Last week I had a post exploring whether senior-level compliance jobs are becoming harder to land, and some possible reasons why that might be. The post led to numerous compliance officers sending me some of their own observations; with their permission (and some confidential details scrubbed out), let’s dig a bit deeper into what’s going on here.
First, several compliance officers raised the age-old complaint that companies are cramming compliance duties into the legal department. As a result, compliance officers might overlook a job listing that substantively is a compliance role, but carries a legal department title and might even be advertised only on legal department job boards.
One mid-career compliance professional at a mid-sized tech company described the situation as follows:
Sometimes this function is getting placed under the general counsel (bleh) and hidden as an associate GC position. I’m facing this now with a company I’m interviewing with. I still think I’ll take the position (because the pay is right) because it’s with a public company and could lead to bigger and better things.
OK, I accept that this hiring practice happens; but it still strikes me as potentially unwise — because it means the legal department is running the show, and I’ve heard many, many stories from compliance officers about corporate legal teams who have no idea what a successful compliance program actually entails.
For example, I’ve heard tell of general counsels who don’t understand that compliance programs for the FCPA and healthcare’s Anti-Kickback Statute are substantively the same thing (an anti-bribery program), so a veteran Anti-Kickback professional is usually the better hire than a law firm partner with FCPA expertise. Compliance is more about running a program than understanding the law (that is, after all, why you keep outside counsel on outrageously high retainers), and that point can elude many lawyers.
Other folks complained to me that companies are low-balling the title and authority of a compliance officer, with the added irritation of a low-balled salary, too. My particular favorite was a large company hiring for a director of compliance where “you may have the opportunity to brief the board” like it was a chance to score backstage passes to an Adele show. As another compliance professional said —
I’m finding that when it’s the first real compliance position it may be posted as a lower position such as director, when in fact it should be a CCO. Sometimes this is because of lack of knowledge, others because they are being cheap and not taking the position seriously. I apply anyway and I’m on my third round of interviews with a company now.
I wish that person luck, although the complaint is one I hear often.
A View From the CCO’s Perch
One veteran compliance officer, CCO at a Fortune 500 company with significant consumer interaction, gave a long answer that is worth quoting in full.
Prior to the pandemic, I would average about one inquiry a month from a recruiter and about one a quarter from a Fortune 500 company. Over the past 18 months that number has been zero. Maybe it’s me, my age, and that I am not actively looking — although none of that seemed to matter 2 years ago. What I think is the following:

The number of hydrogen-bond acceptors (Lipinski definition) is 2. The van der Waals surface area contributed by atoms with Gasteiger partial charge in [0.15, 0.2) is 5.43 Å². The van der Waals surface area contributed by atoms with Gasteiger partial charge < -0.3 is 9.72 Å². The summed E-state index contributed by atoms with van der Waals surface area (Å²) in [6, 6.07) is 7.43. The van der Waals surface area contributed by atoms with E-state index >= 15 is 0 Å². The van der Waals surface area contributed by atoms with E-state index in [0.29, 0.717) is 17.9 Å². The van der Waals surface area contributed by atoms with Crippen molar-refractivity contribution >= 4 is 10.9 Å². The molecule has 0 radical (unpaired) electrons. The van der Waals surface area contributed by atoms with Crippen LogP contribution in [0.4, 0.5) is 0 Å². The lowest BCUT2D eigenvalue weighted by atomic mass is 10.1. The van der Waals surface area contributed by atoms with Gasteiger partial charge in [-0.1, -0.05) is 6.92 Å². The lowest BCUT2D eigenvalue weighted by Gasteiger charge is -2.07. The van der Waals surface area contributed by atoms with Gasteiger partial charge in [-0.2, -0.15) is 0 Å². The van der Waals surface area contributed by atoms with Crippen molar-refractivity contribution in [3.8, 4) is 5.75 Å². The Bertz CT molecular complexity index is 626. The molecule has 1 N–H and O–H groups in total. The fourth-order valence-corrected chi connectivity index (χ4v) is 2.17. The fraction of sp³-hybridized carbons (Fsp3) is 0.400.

First, there is more of a focus on DE&I, ESG and privacy right now (privacy is the new Compliance) although I recognize that privacy is often part of the CCO role. I feel like “core compliance” is a bit on the back burner.
Second, the ongoing trend of combining the GC and CCO role; or at a minimum, having the CCO report into the GC. That reduces the number of senior level CCO roles that need to be filled.
Third, perhaps many of us who consider ourselves the “pioneers” of this field (meaning we’re old and have been doing this a long time) are in the most senior roles and clogging up the works; which results in a slowing of the market. That is, maybe we’ve become a mature function.
This person makes a lot of sense. Corporate compliance does go through evolutionary stages, from financial controls in the 2000s, to anti-bribery issues in the early and mid-2010s, to privacy, cybersecurity, and diversity today (all of which are surging in interest and importance). ESG is going to be one of the next stages in the 2020s.
What’s intriguing is that this person is talking about issues rather than the practical challenges of running a program. Which fits with the person’s other point, that perhaps “core compliance” capabilities — how to perform a risk assessment, or build a third-party oversight program, or roll out training — are indeed taken for granted now, and on the back burner.
The pioneers developed those fundamental capabilities; and now that those capabilities are ingrained in the organization, companies can focus more on leaders with expertise in specific issues (privacy, diversity, ESG, cyber) who can inject that knowhow directly into the program already running.
I don’t know how widespread that state of affairs might be, but it’s logically cohesive.
Yes, Industry Matters
And we do have one dispatch from director of compliance in the healthcare sector:
In healthcare compliance there are lots of executive level jobs. Five recruiters contacted me in the past two weeks, all for CCO/VP positions. It may be different for non-health compliance positions. Consider switching to healthcare!
I would only note that healthcare compliance is a nuanced field, with regulatory obligations and details about billing codes, third-party spending, and the like that many other sectors don’t encounter. I’m not sure how easily others can transit into the field. But if that transition is something you can master — well, at least one of your peers says it’s a good move.
If anyone else has observations to share, drop me a line at [email protected] any time!